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Holder urges use of overdose-reversal drug

Wednesday - 4/16/2014, 9:10pm  ET

FILE - In this Jan. 19, 2014 file photo, Philip Seymour Hoffman poses for a portrait at The Collective and Gibson Lounge Powered by CEG, during the Sundance Film Festival, in Park City, Utah. A spokesperson for the New York City Medical Examiner announced on Friday, Feb. 28, that Hoffman’s death an accident. The Oscar-winning actor’s body was found on Feb. 2 with a needle still in his arm. Officials say he died from a toxic mix of heroin and other drugs. Attorney General Eric Holder on Wednesday called on first responders to use an overdose-reversal drug to help save lives amid a nationwide resurgence in heroin abuse, a public health scourge claiming the lives of celebrities and young people alike. (AP Photo/Victoria Will/Invision/AP)

WASHINGTON (AP) -- Attorney General Eric Holder on Wednesday urged first responders to use an overdose-reversal drug to help save lives amid a nationwide resurgence in heroin abuse, a public health scourge claiming the lives of celebrities and young people alike.

When administered in a timely manner, the reversal drug commonly referred to as narcan can restore breathing to someone experiencing a heroin overdose.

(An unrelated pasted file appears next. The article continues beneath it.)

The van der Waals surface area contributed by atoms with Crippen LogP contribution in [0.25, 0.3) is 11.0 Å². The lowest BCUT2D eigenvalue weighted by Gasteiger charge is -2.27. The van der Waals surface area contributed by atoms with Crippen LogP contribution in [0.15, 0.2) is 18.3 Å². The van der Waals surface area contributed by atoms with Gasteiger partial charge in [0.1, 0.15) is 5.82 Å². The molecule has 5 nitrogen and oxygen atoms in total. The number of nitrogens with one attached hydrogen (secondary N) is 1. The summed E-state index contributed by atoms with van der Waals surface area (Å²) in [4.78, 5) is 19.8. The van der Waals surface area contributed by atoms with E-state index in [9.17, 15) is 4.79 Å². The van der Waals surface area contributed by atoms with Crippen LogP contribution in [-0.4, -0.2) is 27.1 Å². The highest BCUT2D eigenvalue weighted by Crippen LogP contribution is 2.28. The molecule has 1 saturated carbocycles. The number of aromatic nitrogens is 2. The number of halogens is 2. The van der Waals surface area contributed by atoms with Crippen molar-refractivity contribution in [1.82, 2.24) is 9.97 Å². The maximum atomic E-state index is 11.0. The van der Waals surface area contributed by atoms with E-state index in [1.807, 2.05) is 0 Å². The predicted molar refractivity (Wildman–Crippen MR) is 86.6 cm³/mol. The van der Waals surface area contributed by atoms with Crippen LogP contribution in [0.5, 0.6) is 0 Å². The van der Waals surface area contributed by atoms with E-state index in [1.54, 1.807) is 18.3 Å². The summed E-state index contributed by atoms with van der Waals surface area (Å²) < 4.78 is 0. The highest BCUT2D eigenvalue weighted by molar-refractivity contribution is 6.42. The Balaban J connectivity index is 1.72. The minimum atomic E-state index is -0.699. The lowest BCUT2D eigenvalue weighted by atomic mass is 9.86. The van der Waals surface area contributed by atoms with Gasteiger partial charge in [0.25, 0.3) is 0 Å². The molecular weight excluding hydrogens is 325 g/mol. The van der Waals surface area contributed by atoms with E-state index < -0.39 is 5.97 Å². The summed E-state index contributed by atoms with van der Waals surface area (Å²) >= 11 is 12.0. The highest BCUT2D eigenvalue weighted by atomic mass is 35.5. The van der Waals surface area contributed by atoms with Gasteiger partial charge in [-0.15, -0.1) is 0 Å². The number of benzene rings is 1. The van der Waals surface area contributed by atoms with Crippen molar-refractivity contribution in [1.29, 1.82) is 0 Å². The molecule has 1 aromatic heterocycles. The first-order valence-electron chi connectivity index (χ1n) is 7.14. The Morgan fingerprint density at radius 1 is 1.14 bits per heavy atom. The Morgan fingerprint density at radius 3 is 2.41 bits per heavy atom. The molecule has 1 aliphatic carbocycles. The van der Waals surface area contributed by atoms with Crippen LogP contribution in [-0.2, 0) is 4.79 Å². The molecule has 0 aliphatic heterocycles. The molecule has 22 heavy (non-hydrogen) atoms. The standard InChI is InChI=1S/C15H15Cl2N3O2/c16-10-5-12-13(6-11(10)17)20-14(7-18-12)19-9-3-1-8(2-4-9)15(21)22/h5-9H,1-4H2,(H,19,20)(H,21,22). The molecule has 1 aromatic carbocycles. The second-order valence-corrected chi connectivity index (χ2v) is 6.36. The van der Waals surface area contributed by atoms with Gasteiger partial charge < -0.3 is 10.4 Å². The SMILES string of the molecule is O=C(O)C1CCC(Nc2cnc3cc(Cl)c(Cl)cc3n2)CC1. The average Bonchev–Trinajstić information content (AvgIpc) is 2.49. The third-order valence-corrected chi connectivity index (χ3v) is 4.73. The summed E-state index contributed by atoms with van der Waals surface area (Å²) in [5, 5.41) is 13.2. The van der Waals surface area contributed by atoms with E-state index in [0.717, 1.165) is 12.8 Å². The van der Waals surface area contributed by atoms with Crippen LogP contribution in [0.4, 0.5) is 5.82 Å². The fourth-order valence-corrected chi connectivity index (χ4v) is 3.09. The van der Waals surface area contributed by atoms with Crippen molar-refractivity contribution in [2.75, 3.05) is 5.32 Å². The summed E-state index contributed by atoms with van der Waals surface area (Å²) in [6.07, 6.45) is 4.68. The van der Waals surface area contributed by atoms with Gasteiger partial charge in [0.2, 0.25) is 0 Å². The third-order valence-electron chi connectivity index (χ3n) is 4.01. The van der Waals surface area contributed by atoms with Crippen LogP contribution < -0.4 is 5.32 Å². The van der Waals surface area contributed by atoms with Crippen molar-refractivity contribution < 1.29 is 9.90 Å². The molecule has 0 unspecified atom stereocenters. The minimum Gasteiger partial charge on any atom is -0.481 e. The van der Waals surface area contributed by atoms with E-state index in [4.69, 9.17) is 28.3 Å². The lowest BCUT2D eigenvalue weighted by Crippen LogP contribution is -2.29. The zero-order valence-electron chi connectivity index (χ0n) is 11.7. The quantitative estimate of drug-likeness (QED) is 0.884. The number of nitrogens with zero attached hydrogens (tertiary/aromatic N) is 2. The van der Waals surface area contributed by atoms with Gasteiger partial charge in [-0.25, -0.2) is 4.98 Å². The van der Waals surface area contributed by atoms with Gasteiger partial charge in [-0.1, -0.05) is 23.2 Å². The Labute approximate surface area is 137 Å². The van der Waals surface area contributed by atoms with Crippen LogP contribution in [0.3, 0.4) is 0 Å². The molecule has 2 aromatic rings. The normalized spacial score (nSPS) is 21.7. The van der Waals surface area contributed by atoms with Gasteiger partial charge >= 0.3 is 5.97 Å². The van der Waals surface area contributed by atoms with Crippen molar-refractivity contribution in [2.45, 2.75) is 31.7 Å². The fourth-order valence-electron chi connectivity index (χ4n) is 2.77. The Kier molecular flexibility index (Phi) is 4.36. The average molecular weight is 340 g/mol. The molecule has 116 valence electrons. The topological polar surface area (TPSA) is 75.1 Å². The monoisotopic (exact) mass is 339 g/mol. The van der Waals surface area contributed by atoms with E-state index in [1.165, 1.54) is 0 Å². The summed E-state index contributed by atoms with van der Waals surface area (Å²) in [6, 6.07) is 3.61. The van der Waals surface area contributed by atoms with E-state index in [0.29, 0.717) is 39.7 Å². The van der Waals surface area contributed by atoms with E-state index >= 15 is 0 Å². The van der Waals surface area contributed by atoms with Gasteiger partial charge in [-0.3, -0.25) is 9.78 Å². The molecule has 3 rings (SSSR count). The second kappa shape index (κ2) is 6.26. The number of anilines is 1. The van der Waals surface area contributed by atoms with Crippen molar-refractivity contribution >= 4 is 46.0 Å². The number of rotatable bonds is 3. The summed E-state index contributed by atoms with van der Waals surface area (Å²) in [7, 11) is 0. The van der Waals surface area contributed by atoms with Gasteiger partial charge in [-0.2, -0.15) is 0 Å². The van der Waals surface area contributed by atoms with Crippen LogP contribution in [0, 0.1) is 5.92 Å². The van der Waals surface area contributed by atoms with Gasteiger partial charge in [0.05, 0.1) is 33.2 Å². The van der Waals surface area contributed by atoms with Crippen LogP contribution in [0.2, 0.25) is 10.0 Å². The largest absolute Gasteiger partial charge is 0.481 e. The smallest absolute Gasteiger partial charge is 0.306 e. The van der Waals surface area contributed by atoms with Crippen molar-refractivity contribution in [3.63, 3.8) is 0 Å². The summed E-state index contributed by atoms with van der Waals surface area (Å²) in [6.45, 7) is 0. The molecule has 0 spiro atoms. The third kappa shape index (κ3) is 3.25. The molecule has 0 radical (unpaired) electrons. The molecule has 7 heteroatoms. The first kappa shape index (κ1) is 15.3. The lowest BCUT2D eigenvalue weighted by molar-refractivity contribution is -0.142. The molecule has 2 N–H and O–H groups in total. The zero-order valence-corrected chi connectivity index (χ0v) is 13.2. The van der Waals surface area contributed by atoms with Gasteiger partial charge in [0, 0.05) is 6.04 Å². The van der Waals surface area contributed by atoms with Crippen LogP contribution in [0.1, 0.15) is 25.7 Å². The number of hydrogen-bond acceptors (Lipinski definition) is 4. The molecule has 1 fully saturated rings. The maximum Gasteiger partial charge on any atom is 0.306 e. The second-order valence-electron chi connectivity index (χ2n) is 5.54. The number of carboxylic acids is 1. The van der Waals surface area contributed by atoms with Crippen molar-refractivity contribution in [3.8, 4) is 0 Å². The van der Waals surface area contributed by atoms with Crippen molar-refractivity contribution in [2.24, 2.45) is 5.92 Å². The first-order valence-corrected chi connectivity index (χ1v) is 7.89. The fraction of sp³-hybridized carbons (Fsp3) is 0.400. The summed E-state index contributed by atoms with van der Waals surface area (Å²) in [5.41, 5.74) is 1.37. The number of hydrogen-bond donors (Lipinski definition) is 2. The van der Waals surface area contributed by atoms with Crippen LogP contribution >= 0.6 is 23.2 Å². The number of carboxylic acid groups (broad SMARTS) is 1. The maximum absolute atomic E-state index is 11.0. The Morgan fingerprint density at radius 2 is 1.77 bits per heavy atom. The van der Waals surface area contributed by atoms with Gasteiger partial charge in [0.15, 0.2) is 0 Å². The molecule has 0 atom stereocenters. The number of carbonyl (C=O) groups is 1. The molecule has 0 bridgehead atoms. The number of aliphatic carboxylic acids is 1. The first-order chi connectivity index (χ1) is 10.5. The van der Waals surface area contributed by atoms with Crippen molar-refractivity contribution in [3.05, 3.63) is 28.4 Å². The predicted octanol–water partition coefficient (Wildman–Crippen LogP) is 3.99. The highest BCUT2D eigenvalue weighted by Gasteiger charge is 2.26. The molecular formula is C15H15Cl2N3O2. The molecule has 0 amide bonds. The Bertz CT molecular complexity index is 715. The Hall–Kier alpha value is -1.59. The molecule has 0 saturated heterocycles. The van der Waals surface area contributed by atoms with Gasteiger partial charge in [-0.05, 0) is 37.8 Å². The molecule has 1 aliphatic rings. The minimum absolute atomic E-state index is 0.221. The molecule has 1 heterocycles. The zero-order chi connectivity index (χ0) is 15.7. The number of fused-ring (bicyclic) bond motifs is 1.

Holder told a national conference of police department officials that he associates heroin with the drug problem of the 1950s and early 1960s and "then it kind of went away."

"But no question, it is an issue we have to deal with; it is something that is truly a national problem," the attorney general said.

The Justice Department says 17 states and the District of Columbia are taking steps to increase access to the reversal drug and that it has resulted in more than 10,000 overdose reversals since 2001.

The drug also works on overdoses of legal prescription painkillers such as Vicodin, OxyContin and Percocet.

Indicative of a resurgence in heroin abuse, actor Philip Seymour Hoffman died from a toxic mix of drugs including heroin and cocaine and "Glee" actor Cory Monteith died of an overdose of heroin and alcohol.

The Food and Drug Administration has approved an easy-to-use device that automatically injects the right dose of the overdose antidote before an ambulance arrives. Doctors could prescribe it for family members or caregivers to keep on hand, in a pocket or a medicine cabinet.


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